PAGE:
CONSUMER SPENDING: Expect solid but
People with jobs were able to spend a lot, overshadowing the fact that millions of people are without jobs
REAL HOUSEHOLD consumption expenditure growth was the main driver behind the increase of 4,4% in gross domestic product in fourth quarter 2010. Is consumer spending sustainable and will it reach the same growth levels as seen in the boom? Consumer spending rose 5,1% over the fourth quarter, far outstripping the overall rise in gross domestic expenditure of 1,2%. (All figures are quarter-on-quarter, seasonally adjusted and annualised percentage changes, unless otherwise stated.)
Though the growth rate in consumer spending was robust, it was nonetheless down on the 5,7% rate recorded over the third quarter, which suggests even if consumer spending were to boom again, increases in the growth rate aren’t going to happen in a straight line.
One of the main reasons for the high growth in consumer spending last year was the big increases in real disposable income. This growth rate was 5,3% over the fourth quarter, still high after 5,5% in the third. The reason why this rate of increase has been so high is that inflation came down at a time when compensation grew strongly. Despite the high unemployment rate, wages and salaries grew at a rapid rate, far outpacing inflation, which means people with jobs were able to spend a lot, overshadowing the fact that millions of people are without jobs.
Another factor contributing to the strong increase in consumer spending is low interest rates. Interest rates have been cut by 6,5 percentage points from the peak reached in the previous cycle. The Reserve Bank’s latest Quarterly Bulletin reports sustained low levels of interest rates resulted in a further decrease in the ratio of debt service costs to disposable income of the household sector, from 7,8% in third quarter 2010 to 7,2% over the fourth quarter.
The decline in the growth rate of consumer spending in the fourth quarter partly reflected a fall in the rate of increase in spending on durable goods. After brisk increases, plus a 13,4% real rate of increase over the third quarter, this category of spending rose at a rate of 6,9%. There was a contraction in spending on furniture and household appliances, alongside slower growth in buying cars, bakkies and motorcycles. The contraction in demand for furniture and household appliances could be ascribed to demand for those products running out of steam after a period of elevated spending in the four preceding quarters.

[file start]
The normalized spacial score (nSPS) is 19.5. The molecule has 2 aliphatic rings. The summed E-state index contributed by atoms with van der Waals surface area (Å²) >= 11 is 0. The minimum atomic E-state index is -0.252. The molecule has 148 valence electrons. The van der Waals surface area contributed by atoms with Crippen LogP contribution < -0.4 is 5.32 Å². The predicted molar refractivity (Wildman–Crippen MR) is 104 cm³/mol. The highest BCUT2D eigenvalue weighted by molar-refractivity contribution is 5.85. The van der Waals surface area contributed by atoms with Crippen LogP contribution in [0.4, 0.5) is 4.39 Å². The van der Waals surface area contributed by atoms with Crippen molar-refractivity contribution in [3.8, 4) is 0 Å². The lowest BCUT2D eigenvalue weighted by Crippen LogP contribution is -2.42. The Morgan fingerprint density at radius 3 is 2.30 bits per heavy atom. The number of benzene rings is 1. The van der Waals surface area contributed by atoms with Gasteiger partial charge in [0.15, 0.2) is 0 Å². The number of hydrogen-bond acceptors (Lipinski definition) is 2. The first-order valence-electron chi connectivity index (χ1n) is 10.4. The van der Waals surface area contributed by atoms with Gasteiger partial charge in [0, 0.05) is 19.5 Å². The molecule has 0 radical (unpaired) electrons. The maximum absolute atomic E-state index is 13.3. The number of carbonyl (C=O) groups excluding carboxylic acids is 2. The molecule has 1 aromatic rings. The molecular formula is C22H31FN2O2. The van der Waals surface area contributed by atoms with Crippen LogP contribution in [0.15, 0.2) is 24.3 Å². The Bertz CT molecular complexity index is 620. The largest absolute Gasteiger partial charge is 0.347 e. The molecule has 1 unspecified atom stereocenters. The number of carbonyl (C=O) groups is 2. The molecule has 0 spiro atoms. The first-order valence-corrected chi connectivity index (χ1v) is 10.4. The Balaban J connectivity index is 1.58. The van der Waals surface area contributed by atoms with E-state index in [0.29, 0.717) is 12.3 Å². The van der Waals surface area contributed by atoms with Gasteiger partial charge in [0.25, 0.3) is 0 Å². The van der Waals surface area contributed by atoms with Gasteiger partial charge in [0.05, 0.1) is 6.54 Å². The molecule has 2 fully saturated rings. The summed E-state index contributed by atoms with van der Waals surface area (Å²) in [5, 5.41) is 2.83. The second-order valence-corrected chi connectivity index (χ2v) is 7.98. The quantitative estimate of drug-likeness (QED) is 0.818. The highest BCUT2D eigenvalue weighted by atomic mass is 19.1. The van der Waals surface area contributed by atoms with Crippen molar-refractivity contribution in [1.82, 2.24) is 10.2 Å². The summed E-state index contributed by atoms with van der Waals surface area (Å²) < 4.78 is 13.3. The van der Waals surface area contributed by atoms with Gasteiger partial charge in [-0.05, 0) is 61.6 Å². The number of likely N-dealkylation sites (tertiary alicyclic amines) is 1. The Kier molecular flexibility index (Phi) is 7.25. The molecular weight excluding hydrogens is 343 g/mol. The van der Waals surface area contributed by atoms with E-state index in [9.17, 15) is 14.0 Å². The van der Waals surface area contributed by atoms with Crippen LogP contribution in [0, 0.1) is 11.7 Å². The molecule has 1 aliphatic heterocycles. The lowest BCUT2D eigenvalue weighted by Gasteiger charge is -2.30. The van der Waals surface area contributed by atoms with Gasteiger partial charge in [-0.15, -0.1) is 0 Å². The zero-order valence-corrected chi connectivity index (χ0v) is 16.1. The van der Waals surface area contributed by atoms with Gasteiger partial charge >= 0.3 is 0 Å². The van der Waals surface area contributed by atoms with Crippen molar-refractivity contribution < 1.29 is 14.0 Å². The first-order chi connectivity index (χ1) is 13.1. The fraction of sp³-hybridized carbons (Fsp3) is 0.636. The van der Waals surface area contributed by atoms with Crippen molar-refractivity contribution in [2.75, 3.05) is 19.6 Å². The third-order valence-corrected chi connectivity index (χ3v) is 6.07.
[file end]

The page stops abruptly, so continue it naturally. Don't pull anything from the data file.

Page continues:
So consumer spending in fourth quarter 2010 was strong but didn’t shoot the lights out. What’s the outlook? A clue can be found in the Bureau for Economic Research’s (BER) retailers’ confidence index. The index is compiled by conducting a survey of retailers, asking them if they’re satisfied with prevailing business conditions. The percentage of retailers reporting they were satisfied with prevailing business conditions declined slightly from a three-year high of 63 to 58 in first quarter 2011. Therefore, retailers are slightly less confident.
However, the retail survey revealed a notable improvement in business conditions in the retail sector over the first quarter of this year. Whereas a net majority of 2% of respondents to the BER’s retail survey reported business conditions had still deteriorated in the retail sector over fourth quarter 2010, 10% net reported an improvement in business conditions during first quarter 2011.
Actual retail spending for January was still robust, but below market expectations. The BER said during 2010, factors such as exceptionally high real wage increases, low interest rates, a strong rand, pent-up demand and high consumer confidence saw a better than expected bounce back in retail sales volumes. “Given our projection of lower real wage increases, increasing food and fuel prices and no further interest rate cuts, as well as last year’s high base, we expect the growth in retail sales volumes to ease somewhat during 2011,” the BER said.
Consumer spending growth will remain strong this year, but nothing like the boom times of 2005 and 2006.